The IRS will collect the tax from a noncompliant pass-through partner that fails to either choose to pay the tax or push the adjustments through to the next tier of partners.
Partnerships will wish to take these and many other considerations into account before reaching a decision regarding how to address push-out elections, both first-tier and second-tier, in their partnership agreements.
Proposed regulations provide guidance on some international tax rules under the centralized partnership audit regime. While the centralized partnership audit regime applies to income taxes, these proposed regulations address how the centralized partnership audit regime correlates with certain other types of taxes; more specifically,
The proposed regulations coordinate the centralized partnership audit regime with the withholding requirements on payments of income allocable to foreign persons as well as the U.S. withholding agent requirement to withhold tax on certain payments made to foreign financial institutions and nonfinancial foreign entities under FATCA. Withholding may arise when a partnership has a foreign partner that is allocated U.S. source income subject to withholding. The partnership is subject to paying the withholding as well as paying an income tax for any additional taxes arising from an income tax audit adjustment. These rules were created primarily to ensure that the tax is collected only once with respect to the same adjustment.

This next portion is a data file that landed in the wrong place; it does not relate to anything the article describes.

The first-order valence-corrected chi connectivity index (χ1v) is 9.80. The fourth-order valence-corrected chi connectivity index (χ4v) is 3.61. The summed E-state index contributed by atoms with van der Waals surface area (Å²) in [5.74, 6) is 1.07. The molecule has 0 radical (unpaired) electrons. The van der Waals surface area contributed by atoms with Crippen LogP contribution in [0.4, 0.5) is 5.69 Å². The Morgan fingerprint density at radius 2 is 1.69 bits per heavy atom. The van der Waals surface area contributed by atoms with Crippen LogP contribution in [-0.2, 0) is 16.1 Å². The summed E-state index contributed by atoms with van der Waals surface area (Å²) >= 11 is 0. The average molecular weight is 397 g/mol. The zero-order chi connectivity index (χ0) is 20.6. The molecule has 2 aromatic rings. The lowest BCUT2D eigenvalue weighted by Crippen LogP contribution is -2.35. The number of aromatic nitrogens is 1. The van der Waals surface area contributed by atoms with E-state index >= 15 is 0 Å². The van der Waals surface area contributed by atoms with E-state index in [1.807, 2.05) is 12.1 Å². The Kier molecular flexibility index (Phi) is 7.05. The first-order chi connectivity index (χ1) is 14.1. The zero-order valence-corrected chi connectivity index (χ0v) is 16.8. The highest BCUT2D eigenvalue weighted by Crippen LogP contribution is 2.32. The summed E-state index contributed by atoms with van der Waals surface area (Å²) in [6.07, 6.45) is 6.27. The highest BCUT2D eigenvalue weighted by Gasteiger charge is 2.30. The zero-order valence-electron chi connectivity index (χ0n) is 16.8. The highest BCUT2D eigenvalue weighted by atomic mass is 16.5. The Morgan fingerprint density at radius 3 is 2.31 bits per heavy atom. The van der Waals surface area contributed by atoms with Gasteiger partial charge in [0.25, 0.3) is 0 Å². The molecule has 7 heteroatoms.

If withholding audits occur first and withholding is collected from the partnership as a result, then the issues resulting in the withholding adjustment are disregarded in any future IRS examination under the centralized partnership audit regime. Alternatively, if an audit under the centralized partnership audit regime occurred first and the partnership paid an imputed underpayment including an adjustment subject to the certain withholding requirement, then the partnership is considered to have satisfied the withholding liability.
As mentioned above, partnerships under the centralized partnership audit regime are allowed to push out adjustments to its reviewed-year partners rather than pay an imputed underpayment at the partnership level. The partnership must provide notice to each partner that includes information regarding the partner’s allocable share of the adjustment, assessed penalties and any additional taxes. The proposed regulations require the partnership to pay the withholding tax and file all the appropriate withholding returns required using Form 1042 or Form 8805 prior to furnishing the required statement. This withholding tax requirement is not pushed out to the partners and instead must be fulfilled by the partnership.
The proposed regulations also require a reviewed-year partner who is subject to withholding and receives this statement to file a return for the reporting year. In the return, the partner must report the additional tax along with its share of the penalties, interest and addition to tax. The IRS is considering ways to alleviate the filing obligations for foreign partners when a partnership pushes out its adjustments. One potential solution is to allow the partnership to elect to pay the share of the penalties, interest and additional taxes on behalf of the partner who would have been subject to withholding. This could relieve the partner from any filing obligations that would arise from the required statement.